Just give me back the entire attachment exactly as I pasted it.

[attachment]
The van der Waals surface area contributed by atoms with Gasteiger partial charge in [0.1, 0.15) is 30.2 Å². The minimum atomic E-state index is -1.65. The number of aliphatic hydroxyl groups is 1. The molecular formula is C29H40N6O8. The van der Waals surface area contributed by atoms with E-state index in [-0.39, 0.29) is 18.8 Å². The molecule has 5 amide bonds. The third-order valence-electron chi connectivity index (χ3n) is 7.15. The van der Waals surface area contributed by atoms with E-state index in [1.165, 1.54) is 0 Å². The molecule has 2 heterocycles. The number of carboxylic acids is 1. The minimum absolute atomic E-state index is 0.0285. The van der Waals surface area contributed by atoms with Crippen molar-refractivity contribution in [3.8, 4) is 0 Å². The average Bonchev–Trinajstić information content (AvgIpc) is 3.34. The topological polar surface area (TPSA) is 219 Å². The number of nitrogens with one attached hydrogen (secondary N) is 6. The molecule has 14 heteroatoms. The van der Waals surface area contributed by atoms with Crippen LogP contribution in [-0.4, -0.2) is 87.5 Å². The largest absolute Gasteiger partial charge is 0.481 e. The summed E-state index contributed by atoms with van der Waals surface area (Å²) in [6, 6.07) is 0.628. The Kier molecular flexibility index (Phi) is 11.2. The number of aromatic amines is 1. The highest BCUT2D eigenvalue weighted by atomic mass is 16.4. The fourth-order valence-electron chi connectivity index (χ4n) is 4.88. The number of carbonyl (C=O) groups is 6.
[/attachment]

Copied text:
The van der Waals surface area contributed by atoms with Gasteiger partial charge in [0.1, 0.15) is 30.2 Å². The minimum atomic E-state index is -1.65. The number of aliphatic hydroxyl groups is 1. The molecular formula is C29H40N6O8. The van der Waals surface area contributed by atoms with E-state index in [-0.39, 0.29) is 18.8 Å². The molecule has 5 amide bonds. The third-order valence-electron chi connectivity index (χ3n) is 7.15. The van der Waals surface area contributed by atoms with E-state index in [1.165, 1.54) is 0 Å². The molecule has 2 heterocycles. The number of carboxylic acids is 1. The minimum absolute atomic E-state index is 0.0285. The van der Waals surface area contributed by atoms with Crippen molar-refractivity contribution in [3.8, 4) is 0 Å². The average Bonchev–Trinajstić information content (AvgIpc) is 3.34. The topological polar surface area (TPSA) is 219 Å². The number of nitrogens with one attached hydrogen (secondary N) is 6. The molecule has 14 heteroatoms. The van der Waals surface area contributed by atoms with Crippen LogP contribution in [-0.4, -0.2) is 87.5 Å². The largest absolute Gasteiger partial charge is 0.481 e. The summed E-state index contributed by atoms with van der Waals surface area (Å²) in [6, 6.07) is 0.628. The Kier molecular flexibility index (Phi) is 11.2. The number of aromatic amines is 1. The highest BCUT2D eigenvalue weighted by atomic mass is 16.4. The fourth-order valence-electron chi connectivity index (χ4n) is 4.88. The number of carbonyl (C=O) groups is 6.